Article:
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Housing plunge hits home with reassessment / May 14, 2014

Until recently, property values in Mecklenburg County had been largely unaffected by the bursting of the nationwide housing bubble.

Now, however, the market trend is having an impact: Mecklenburg’s latest two-year tax reassessment indicates that property values in the county have declined by about 3 percent, on average, said Commissioner of Revenue Ed Taylor.

Some people may have seen no change or a slight increase in the value of their homes, land and businesses, but Taylor said most residential owners — especially those with property around Buggs Island Lake and Lake Gaston — saw their assessments drop. Some even experienced reverse sticker shock after learning that the value of their homes had dropped $100,000 or more.

The one category of property that has appreciated in value is large commercial and industrial sites, said Taylor.

Taylor said he was not surprised by the results of the recent assessment. Historically, he said, the rise and fall in Southside Virginia property values lags about two to three years behind the trend in northern Virginia and the Tidewater area. From 2009 to 2010, values in those areas dropped by up to 30 percent.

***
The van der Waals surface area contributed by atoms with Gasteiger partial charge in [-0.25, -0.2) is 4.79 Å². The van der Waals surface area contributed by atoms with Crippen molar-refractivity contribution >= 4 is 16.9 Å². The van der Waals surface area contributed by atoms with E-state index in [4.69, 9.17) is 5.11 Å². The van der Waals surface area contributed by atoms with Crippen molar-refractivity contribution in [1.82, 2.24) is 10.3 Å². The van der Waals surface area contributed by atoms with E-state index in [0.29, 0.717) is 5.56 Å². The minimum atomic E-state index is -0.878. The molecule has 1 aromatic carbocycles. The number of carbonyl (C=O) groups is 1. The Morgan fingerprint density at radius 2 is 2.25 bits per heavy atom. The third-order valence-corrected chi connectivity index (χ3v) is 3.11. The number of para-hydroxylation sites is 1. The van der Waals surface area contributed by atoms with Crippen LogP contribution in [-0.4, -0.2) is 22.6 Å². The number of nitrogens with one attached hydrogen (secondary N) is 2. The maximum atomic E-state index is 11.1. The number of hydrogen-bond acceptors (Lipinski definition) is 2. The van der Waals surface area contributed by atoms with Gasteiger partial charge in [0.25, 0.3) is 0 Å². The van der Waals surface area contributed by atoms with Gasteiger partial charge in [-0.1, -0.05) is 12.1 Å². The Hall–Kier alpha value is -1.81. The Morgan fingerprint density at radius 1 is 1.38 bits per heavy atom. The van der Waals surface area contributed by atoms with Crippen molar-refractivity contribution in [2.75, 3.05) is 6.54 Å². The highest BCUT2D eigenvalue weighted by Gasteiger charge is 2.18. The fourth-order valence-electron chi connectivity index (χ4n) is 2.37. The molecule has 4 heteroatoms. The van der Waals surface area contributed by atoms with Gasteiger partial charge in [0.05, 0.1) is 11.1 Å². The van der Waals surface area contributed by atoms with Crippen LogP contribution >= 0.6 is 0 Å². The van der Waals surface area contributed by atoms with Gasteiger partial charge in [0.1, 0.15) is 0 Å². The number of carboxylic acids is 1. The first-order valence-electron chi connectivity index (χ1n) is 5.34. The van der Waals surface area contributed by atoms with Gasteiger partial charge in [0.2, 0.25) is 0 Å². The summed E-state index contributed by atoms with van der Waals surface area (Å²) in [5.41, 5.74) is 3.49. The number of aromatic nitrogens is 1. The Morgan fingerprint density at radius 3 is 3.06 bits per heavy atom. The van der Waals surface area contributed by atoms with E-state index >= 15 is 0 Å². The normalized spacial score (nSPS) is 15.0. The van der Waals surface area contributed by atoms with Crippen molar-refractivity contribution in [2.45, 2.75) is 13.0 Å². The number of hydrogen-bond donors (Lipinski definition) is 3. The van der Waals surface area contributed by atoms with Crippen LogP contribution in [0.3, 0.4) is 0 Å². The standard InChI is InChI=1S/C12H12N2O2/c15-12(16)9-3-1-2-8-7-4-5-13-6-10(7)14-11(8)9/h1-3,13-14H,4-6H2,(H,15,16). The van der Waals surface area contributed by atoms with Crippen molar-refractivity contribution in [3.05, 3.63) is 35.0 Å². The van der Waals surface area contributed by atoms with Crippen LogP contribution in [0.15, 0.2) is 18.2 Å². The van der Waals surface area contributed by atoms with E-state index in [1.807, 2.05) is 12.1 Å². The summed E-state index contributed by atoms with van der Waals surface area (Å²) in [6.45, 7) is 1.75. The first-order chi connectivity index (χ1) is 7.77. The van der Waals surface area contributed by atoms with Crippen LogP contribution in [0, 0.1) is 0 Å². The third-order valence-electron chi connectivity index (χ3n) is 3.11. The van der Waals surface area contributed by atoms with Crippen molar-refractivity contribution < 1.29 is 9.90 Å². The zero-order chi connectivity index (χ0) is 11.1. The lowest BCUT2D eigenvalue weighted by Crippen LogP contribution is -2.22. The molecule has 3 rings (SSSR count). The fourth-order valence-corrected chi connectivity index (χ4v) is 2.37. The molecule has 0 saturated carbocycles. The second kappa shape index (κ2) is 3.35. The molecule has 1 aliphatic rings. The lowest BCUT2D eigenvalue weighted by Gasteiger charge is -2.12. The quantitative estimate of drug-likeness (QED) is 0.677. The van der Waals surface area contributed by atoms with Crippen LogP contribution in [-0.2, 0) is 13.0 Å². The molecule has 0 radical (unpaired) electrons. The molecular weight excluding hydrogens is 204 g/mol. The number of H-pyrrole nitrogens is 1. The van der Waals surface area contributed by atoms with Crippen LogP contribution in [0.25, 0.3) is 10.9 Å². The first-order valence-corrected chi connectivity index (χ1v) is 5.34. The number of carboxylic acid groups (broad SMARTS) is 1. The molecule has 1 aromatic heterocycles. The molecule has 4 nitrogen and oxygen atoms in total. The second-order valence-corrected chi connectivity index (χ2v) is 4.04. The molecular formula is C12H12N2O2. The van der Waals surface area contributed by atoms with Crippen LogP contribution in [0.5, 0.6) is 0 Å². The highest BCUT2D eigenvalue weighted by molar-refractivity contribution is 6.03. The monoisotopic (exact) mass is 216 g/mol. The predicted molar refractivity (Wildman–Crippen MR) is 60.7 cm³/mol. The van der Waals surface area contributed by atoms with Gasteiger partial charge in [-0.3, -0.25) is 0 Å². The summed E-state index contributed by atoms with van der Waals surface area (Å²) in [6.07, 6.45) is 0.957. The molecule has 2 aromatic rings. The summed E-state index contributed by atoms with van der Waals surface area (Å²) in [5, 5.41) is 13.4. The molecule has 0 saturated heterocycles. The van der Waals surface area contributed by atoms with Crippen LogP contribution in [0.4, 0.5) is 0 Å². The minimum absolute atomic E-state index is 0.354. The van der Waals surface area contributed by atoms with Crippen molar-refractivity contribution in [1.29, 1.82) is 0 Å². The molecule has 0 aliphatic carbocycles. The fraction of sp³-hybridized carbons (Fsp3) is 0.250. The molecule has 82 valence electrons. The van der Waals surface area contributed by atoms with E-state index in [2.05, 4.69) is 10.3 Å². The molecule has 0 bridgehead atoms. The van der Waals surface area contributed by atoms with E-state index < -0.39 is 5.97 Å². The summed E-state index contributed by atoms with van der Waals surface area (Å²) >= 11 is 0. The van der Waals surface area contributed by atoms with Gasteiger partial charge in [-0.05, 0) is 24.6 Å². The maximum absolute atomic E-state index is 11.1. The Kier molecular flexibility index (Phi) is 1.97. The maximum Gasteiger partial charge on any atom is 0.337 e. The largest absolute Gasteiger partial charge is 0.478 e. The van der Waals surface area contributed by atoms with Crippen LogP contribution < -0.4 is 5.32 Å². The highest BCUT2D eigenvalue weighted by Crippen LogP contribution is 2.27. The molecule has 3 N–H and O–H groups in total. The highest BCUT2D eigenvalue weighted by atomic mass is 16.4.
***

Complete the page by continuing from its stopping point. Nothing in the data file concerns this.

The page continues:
“We here are fortunate because there were no massive defaults in home mortgages, not as much subprime lending or speculative development,” Taylor said by way of explaining why property owners in northern Virginia and the Tidewater saw drastic declines while owners in Mecklenburg County are experiencing a 3 percent reduction.

In some areas, entire subdivisions were built on speculative lending and building, and when the housing market collapsed, developers and homeowners defaulted on their loans, said Taylor.

Still, real estate values are strictly driven by local market data. The economic downturn, caused in large part by the housing market crash, has led to less income and a slump in area home sales, according to Taylor.

Mecklenburg County’s reassessment follows an exhaustive review of actual home sales in the previous two years.

The county stands to lose more than $400,000 in revenue as a result of declining a declining tax base. Supervisors are contemplating a rate adjustment which would restore the lost revenue, a move strongly opposed by supervisor Bill Blalock.

As Board Chairman Glenn Barbour pointed out, in years when property values increase, the Board adjusts the property tax rate downward insuring that the county does not receive a windfall when values rise. Adjusting the rate this year is in keeping with past practices, albeit the rate would rise instead of decline.

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